There is a range of treatments for erectile dysfunction (ED). It is very important that you discuss your options with your healthcare team. Some types of treatments for ED can affect other medications you may be taking or have effects on other medical conditions you may have. Your healthcare team will be able to advise and assist you.

Your options involve taking medications or using devices to help your erectile function. These may be offered to you individually or as a combination, for example penile injections combined with a penile ring. Your healthcare team will plan this with you based on a range of factors including the prostate cancer treatment you received, what your previous erectile function was, what your expectations are, and when you would like to resume sexual activity following treatment.

MEDICATIONS

Tablet medication: The first treatment option offered is usually a group of medications known as PDE5 inhibitors. These medications allow you to achieve an erection by causing greater blood flow to the penis following sexual stimulation or sexual arousal. How quickly the medication works and how long it lasts will depend on your individual situation and which of the medications you are taking. The medication may not work the first few times it is used, and it is recommended you trial the medication several times at the right dose before deciding on the success of this treatment option.

NOTE: You should not take PDE5 inhibitors if you are also taking medications in the nitrates group, which are used for chest pain or prevention of chest pain. These nitrates can be given as tablets, sprays or patches. Discuss your medical conditions and current medications with your doctor.

Erectile dysfunction PDE5 inhibitor medications must only be used with a doctor’s prescription and under medical supervision.

Penile injection medication: Penile injections are often used and are an effective option for men with ED following prostate cancer treatment.

These medications are injected into the penis when you require an erection. They work by allowing the blood vessels in the penis to open up; enabling more blood to flow in, while stopping blood from draining away. Penile injection therapy does not require you to be sexually stimulated first. Erections can occur in up to 10 minutes and generally last for up to 30-60 minutes.

You can be taught to inject yourself; however, the technique does require practice and it is recommended that you are trained by a healthcare team member who specialises in this area. Achieving the correct dose of the medication that works for you and having the correct injection technique is critical to the effectiveness of this option.

NOTE: Erectile dysfunction medications can have side effects. Please refer to the prescription information and notify your healthcare team of any side effects you may experience.

DEVICES

Penile rings: These can be used on their own if you can achieve an erection but can’t maintain it long enough for penetration. The rings are made of rubber and are placed onto the base of your penis close to your pubic bone. They enable you to maintain the erection by preventing blood from flowing away out of the penis. You should remove the ring after 30 minutes as there is a risk of damage to the penis if it’s left on for longer periods of time.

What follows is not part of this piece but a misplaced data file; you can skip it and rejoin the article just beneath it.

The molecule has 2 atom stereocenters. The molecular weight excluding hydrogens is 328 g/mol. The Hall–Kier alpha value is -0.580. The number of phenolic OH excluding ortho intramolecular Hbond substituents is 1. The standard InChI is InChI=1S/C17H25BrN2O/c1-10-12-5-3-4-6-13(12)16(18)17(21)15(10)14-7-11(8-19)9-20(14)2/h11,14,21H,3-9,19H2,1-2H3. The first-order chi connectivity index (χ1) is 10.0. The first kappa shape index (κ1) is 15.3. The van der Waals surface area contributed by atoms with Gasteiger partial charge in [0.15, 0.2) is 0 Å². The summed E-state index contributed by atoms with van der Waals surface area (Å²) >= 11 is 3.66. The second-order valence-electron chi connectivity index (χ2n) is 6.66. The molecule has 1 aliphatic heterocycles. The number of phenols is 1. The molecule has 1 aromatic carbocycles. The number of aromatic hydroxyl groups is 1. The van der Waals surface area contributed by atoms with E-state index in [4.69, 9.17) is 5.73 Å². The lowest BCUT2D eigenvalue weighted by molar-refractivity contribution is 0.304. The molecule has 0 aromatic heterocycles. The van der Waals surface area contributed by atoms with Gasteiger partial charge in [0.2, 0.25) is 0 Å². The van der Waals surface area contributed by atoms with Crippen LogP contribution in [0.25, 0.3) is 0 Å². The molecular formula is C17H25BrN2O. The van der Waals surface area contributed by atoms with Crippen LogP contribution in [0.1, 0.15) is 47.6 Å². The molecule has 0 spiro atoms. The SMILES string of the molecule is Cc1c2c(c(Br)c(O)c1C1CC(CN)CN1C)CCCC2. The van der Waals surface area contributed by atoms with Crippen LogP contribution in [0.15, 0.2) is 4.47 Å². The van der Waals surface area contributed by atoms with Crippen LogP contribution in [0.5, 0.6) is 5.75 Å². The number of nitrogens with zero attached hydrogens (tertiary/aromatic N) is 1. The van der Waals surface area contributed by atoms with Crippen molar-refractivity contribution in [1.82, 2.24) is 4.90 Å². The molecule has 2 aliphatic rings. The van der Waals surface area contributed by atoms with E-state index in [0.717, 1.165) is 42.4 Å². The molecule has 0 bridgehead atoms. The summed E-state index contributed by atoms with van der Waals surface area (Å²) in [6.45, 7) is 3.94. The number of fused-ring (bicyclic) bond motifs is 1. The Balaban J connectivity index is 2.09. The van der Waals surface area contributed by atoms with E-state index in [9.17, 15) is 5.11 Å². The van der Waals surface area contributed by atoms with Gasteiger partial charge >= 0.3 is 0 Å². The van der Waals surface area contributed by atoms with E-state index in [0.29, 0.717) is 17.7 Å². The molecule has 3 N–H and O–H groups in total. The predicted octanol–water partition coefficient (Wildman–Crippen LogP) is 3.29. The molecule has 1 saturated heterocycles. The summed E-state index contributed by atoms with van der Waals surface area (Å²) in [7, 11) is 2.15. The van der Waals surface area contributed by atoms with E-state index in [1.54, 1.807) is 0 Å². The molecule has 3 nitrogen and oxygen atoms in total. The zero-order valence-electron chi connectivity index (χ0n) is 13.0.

Vacuum erection device: This can be used if you are unable to achieve or sustain an erection. It is a clear plastic tube that is placed over the penis and then sealed off. A vacuum is created by a pump-like action which draws blood into the penis and creates an erection. You then place a penile ring around the base of the penis near the pubic bone to sustain the erection.

Healthcare team members who specialise in erectile dysfunction can advise you where to purchase these devices and how to use them correctly and safely. Perfecting the technique can take some time, practice and patience.

Surgical devices (Penile Implants/ Prosthesis): A penile prosthesis is generally offered when other options have not been successful. This more invasive option involves surgery during which a prosthesis is implanted within the penis to create what is known as a “mechanical erection”. The spongy tissue that runs along each side of the penis is removed and the prosthesis placed there. Healthcare team members who specialise in erectile dysfunction can provide you with further information on the range of different prostheses available and their suitability to your individual situation.

PENILE REHABILITATION – FOLLOWING RADICAL PROSTATECTOMY

There is emerging evidence that undergoing a program called ‘penile rehabilitation’ following radical prostatectomy can help erectile function to return more quickly.

Penile rehabilitation programs aim to encourage blood flow to the spongy cylinders that run each side of the penis and improve oxygen supply to the tissues of the penis. This prevents permanent damage to the tissues and potentially speeds the return of erectile function following treatment.

Programs for penile rehabilitation can include:

  • the use of tablet medications (PDE5 inhibitors) either before or after treatment
  • penile injection medication — vacuum erection devices

or

  • different combinations of the above.

The program will consist of a plan to achieve a certain number of “artificial erections” per week following treatment.

An artificial erection is an erection obtained not for the purpose of intercourse. Recent research suggests improved results are achieved if a rehabilitation program is undertaken in the early stages following surgery.

Like all treatment plans, a penile rehabilitation program will be based on you and your partner’s individual needs and situation. Discuss with your partner and healthcare team before treatment about whether a penile rehabilitation program is an option for you. A referral to a specialist in this area may be arranged for you through your healthcare team.